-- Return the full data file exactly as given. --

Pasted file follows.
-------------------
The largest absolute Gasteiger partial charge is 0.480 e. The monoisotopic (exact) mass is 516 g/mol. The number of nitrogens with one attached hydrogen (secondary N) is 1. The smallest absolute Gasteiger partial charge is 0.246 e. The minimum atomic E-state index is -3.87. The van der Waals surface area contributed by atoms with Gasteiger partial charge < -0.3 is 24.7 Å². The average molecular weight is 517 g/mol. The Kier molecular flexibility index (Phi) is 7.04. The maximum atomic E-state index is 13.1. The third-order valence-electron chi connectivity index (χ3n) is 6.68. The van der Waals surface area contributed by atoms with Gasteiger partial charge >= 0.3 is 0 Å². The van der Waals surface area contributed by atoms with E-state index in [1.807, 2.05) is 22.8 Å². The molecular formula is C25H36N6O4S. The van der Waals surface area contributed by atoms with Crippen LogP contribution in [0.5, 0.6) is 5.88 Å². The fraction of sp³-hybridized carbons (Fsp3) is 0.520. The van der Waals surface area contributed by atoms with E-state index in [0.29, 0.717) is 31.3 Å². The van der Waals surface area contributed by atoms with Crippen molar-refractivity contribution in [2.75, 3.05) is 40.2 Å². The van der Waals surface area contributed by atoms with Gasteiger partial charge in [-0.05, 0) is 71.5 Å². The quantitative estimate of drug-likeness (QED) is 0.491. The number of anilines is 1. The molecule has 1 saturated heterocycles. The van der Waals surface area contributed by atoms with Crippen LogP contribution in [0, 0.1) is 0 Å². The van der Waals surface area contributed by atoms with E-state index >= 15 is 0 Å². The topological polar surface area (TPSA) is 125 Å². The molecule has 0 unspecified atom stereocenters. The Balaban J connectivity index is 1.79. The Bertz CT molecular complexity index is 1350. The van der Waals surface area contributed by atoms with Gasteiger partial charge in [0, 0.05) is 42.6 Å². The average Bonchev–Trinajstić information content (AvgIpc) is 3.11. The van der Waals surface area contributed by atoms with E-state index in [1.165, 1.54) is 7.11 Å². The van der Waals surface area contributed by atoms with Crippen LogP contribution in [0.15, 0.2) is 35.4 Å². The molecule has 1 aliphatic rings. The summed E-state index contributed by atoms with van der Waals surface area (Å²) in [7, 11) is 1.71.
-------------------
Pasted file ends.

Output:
The largest absolute Gasteiger partial charge is 0.480 e. The monoisotopic (exact) mass is 516 g/mol. The number of nitrogens with one attached hydrogen (secondary N) is 1. The smallest absolute Gasteiger partial charge is 0.246 e. The minimum atomic E-state index is -3.87. The van der Waals surface area contributed by atoms with Gasteiger partial charge < -0.3 is 24.7 Å². The average molecular weight is 517 g/mol. The Kier molecular flexibility index (Phi) is 7.04. The maximum atomic E-state index is 13.1. The third-order valence-electron chi connectivity index (χ3n) is 6.68. The van der Waals surface area contributed by atoms with Gasteiger partial charge >= 0.3 is 0 Å². The van der Waals surface area contributed by atoms with E-state index in [1.807, 2.05) is 22.8 Å². The molecular formula is C25H36N6O4S. The van der Waals surface area contributed by atoms with Crippen LogP contribution in [0.5, 0.6) is 5.88 Å². The fraction of sp³-hybridized carbons (Fsp3) is 0.520. The van der Waals surface area contributed by atoms with E-state index in [0.29, 0.717) is 31.3 Å². The van der Waals surface area contributed by atoms with Crippen molar-refractivity contribution in [2.75, 3.05) is 40.2 Å². The van der Waals surface area contributed by atoms with Gasteiger partial charge in [-0.05, 0) is 71.5 Å². The quantitative estimate of drug-likeness (QED) is 0.491. The number of anilines is 1. The molecule has 1 saturated heterocycles. The van der Waals surface area contributed by atoms with Crippen LogP contribution in [0, 0.1) is 0 Å². The van der Waals surface area contributed by atoms with E-state index >= 15 is 0 Å². The topological polar surface area (TPSA) is 125 Å². The molecule has 0 unspecified atom stereocenters. The Balaban J connectivity index is 1.79. The Bertz CT molecular complexity index is 1350. The van der Waals surface area contributed by atoms with Gasteiger partial charge in [0, 0.05) is 42.6 Å². The average Bonchev–Trinajstić information content (AvgIpc) is 3.11. The van der Waals surface area contributed by atoms with E-state index in [1.165, 1.54) is 7.11 Å². The van der Waals surface area contributed by atoms with Crippen LogP contribution in [0.15, 0.2) is 35.4 Å². The molecule has 1 aliphatic rings. The summed E-state index contributed by atoms with van der Waals surface area (Å²) in [7, 11) is 1.71.